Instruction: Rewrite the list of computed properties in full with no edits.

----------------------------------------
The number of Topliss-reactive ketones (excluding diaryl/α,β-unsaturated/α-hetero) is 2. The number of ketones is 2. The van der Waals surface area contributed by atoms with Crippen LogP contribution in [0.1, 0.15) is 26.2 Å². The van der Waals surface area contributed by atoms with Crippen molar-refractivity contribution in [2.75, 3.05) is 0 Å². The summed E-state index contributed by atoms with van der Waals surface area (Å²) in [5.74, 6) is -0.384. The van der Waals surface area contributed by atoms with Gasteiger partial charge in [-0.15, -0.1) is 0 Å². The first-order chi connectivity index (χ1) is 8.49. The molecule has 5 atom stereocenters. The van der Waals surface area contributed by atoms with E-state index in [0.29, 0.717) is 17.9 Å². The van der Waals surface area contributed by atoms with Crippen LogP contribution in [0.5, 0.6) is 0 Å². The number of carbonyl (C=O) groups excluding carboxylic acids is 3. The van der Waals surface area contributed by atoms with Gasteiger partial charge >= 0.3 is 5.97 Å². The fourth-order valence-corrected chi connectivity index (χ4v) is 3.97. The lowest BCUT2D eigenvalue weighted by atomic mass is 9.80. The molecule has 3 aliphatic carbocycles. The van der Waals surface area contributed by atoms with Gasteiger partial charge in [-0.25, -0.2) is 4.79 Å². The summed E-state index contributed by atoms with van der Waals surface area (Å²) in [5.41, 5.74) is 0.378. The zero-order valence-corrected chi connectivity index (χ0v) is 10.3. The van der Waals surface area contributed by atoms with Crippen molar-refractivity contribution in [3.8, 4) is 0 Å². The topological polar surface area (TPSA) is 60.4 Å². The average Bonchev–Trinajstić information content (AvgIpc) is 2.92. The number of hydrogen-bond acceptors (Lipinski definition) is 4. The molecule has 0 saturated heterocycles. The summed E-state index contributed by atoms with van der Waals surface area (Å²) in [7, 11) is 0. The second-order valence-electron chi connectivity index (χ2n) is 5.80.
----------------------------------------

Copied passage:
The number of Topliss-reactive ketones (excluding diaryl/α,β-unsaturated/α-hetero) is 2. The number of ketones is 2. The van der Waals surface area contributed by atoms with Crippen LogP contribution in [0.1, 0.15) is 26.2 Å². The van der Waals surface area contributed by atoms with Crippen molar-refractivity contribution in [2.75, 3.05) is 0 Å². The summed E-state index contributed by atoms with van der Waals surface area (Å²) in [5.74, 6) is -0.384. The van der Waals surface area contributed by atoms with Gasteiger partial charge in [-0.15, -0.1) is 0 Å². The first-order chi connectivity index (χ1) is 8.49. The molecule has 5 atom stereocenters. The van der Waals surface area contributed by atoms with E-state index in [0.29, 0.717) is 17.9 Å². The van der Waals surface area contributed by atoms with Crippen LogP contribution in [0.5, 0.6) is 0 Å². The number of carbonyl (C=O) groups excluding carboxylic acids is 3. The van der Waals surface area contributed by atoms with Gasteiger partial charge >= 0.3 is 5.97 Å². The fourth-order valence-corrected chi connectivity index (χ4v) is 3.97. The lowest BCUT2D eigenvalue weighted by atomic mass is 9.80. The molecule has 3 aliphatic carbocycles. The van der Waals surface area contributed by atoms with Gasteiger partial charge in [-0.25, -0.2) is 4.79 Å². The summed E-state index contributed by atoms with van der Waals surface area (Å²) in [5.41, 5.74) is 0.378. The zero-order valence-corrected chi connectivity index (χ0v) is 10.3. The van der Waals surface area contributed by atoms with Crippen molar-refractivity contribution in [3.8, 4) is 0 Å². The topological polar surface area (TPSA) is 60.4 Å². The average Bonchev–Trinajstić information content (AvgIpc) is 2.92. The number of hydrogen-bond acceptors (Lipinski definition) is 4. The molecule has 0 saturated heterocycles. The summed E-state index contributed by atoms with van der Waals surface area (Å²) in [7, 11) is 0. The second-order valence-electron chi connectivity index (χ2n) is 5.80.